It was on March 15, 2016, that a ray of hope emerged from the darkest of days.
It was on this date that the UAE approved Child Protection Law 3, widely known as Wadeema law.
The key legislation set out to protect the rights of children and safeguard them from all forms of abuse.
It was prompted by the tragic case of Wadeema, an 8-year-old Emirati girl whose death shocked a nation when she was found buried in the Sharjah desert in 2012, after being tortured by her father, Hamad Al Shirawee and another suspect.
Every March 15, the UAE remembers Wadeema and recognises the strides made due to the protective law through Emirati Children's Day.
The annual day was launched by Sheikha Fatima, chairwoman of the General Women's Union and president of the Supreme Council for Motherhood and Childhood (SCMC), in 2018.
The law protects Emiratis and residents and lays out the legal rights of minors in the UAE. It is designed to protect children until the age 18 from all types of abuse, including physical, verbal and psychological abuse.
In the years since it brought into force, the UAE has sought to take significant strides to protect young members of society.
The law was further strengthened in December, 2018 by Sheikh Mohammed bin Rashid.
The Prime Minister and Ruler of Dubai issued a cabinet resolution that included 23 clauses regulating the training and employment of minors, procedures for reporting offences against children, conditions for becoming a child welfare officer and obligations that must be met by families fostering children.
The legislation stipulates that children under the age of 15 cannot be granted employment. Those over the age of 15 can apply to work with the written consent of their parents or legal guardian.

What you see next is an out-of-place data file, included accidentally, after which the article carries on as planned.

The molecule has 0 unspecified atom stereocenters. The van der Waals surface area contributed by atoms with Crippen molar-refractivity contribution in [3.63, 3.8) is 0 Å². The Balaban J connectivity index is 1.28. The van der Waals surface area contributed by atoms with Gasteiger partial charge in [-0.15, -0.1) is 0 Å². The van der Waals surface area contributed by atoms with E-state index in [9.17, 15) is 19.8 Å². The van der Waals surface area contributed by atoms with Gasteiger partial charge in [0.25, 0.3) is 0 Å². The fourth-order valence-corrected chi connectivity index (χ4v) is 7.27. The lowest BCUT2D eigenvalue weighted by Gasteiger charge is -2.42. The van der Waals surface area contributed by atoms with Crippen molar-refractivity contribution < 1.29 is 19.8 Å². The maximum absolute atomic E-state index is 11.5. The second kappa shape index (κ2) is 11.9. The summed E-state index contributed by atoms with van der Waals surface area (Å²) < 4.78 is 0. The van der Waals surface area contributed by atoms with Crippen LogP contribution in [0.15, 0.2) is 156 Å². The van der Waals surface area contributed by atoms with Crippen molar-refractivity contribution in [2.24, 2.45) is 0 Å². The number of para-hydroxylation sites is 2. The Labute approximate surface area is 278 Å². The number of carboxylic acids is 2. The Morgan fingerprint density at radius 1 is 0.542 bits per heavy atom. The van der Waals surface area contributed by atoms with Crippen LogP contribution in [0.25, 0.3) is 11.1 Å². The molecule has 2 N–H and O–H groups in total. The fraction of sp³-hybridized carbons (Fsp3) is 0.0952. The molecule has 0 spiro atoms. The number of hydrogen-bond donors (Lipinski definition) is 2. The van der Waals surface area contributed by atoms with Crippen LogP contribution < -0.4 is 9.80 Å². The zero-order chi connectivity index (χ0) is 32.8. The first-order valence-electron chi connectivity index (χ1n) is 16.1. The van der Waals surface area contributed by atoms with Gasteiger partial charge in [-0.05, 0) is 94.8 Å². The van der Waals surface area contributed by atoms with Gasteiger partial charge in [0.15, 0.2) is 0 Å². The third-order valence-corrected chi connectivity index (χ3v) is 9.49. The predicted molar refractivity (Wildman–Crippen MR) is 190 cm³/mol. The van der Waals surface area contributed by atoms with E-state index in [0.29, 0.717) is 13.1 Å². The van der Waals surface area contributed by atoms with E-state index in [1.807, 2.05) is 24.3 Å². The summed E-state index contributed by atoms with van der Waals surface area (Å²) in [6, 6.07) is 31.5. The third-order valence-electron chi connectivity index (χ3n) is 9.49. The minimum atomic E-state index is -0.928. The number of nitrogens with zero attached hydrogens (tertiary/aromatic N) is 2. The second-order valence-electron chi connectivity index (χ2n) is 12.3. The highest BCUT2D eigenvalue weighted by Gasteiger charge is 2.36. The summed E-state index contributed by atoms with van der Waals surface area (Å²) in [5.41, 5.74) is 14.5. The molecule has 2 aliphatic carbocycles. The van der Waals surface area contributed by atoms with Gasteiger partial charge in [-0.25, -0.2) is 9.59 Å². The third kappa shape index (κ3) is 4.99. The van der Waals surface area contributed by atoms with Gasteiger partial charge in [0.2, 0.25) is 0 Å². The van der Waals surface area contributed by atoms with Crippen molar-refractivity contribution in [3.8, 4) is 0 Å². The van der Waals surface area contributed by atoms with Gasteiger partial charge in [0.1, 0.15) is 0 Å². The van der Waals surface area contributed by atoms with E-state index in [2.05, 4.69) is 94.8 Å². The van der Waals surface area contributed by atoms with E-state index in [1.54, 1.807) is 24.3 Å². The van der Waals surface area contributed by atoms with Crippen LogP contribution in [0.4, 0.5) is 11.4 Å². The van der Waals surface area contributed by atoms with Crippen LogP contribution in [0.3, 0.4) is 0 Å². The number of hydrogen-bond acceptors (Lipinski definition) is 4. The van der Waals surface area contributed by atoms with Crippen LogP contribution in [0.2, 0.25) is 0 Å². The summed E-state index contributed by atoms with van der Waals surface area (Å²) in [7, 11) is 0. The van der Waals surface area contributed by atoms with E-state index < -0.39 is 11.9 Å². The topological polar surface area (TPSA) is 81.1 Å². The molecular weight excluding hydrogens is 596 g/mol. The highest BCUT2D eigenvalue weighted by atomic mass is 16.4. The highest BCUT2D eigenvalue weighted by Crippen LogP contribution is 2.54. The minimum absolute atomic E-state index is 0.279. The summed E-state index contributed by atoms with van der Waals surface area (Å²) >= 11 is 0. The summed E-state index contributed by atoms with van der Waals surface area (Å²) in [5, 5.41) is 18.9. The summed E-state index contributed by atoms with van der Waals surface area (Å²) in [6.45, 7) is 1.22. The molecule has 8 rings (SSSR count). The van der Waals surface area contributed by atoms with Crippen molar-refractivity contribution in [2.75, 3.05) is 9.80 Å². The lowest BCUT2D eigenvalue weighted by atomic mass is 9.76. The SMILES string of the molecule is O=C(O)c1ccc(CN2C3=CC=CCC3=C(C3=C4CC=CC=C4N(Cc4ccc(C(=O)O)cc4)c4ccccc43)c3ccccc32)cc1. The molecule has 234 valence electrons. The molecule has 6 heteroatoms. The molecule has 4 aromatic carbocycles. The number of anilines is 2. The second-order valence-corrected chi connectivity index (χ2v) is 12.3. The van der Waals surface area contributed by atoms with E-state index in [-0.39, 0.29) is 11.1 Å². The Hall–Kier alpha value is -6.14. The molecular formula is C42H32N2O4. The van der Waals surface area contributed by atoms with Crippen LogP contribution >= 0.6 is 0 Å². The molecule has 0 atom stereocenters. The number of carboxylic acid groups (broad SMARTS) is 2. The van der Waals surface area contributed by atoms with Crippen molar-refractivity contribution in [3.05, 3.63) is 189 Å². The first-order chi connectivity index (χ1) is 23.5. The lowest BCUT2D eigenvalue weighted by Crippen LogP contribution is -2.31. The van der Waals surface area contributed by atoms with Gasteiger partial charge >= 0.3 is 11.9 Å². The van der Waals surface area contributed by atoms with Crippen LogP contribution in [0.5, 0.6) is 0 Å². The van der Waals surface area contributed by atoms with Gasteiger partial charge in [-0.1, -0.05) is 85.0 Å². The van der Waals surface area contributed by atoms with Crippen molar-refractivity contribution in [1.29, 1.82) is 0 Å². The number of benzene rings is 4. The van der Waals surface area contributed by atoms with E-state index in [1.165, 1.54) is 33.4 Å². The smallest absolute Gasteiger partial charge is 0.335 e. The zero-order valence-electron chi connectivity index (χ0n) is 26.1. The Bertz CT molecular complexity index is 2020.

In November 2019, the Ministry of Education launched a Child Protection Unit to tackle negligence and abuse both in school and at home.
The unit boasts a team of specialists tasked with intervening in cases involving at-risk children, offering support to families and delivering education and rehabilitation.
Earlier this year, the country's leaders took steps to address the impact of online abuse.
The National Policy for Quality of Digital Life, launched by Sheikh Mohammed bin Rashid, with the aim of creating a safe and positive environment for young people spending an increasing amount of time online.
The policy will be taught at government schools from nursery to grade 12 by being incorporated into subjects including moral education, social studies, Islamic education and computer sciences.
Material will also be given to parents so they may learn to protect themselves and their children.
Ahead of Emirati Children's Day, the Ministry of Community Development enlisted experienced writers to help young scribes compose short stories centred on the theme of children's rights.
The ministry has also worked closely with the UAE Special Olympics Foundation on a programme to support those of all ages with disabilities against abuse.
Law offers broader protection of children
An Emirati lawyer said the UAE's legal system has bolstered the rights of children.
“UAE has issued several laws in order to ensure the best interest of a child,” said Ali Al Hammadi
“These include the Federal Law number 28 of the year 2005 regarding Personal Status Law and Federal Law number 3 of the year 2016 regarding child protection which was previously referred to as Wadeema Law.”
“If we talk specifically about the Child Protection Law, we can say it provides a broader network of protection for children’s rights and also involves all departments across the country to co-operate according to certain guidelines in order to further protect children from all forms of abuse or harm.”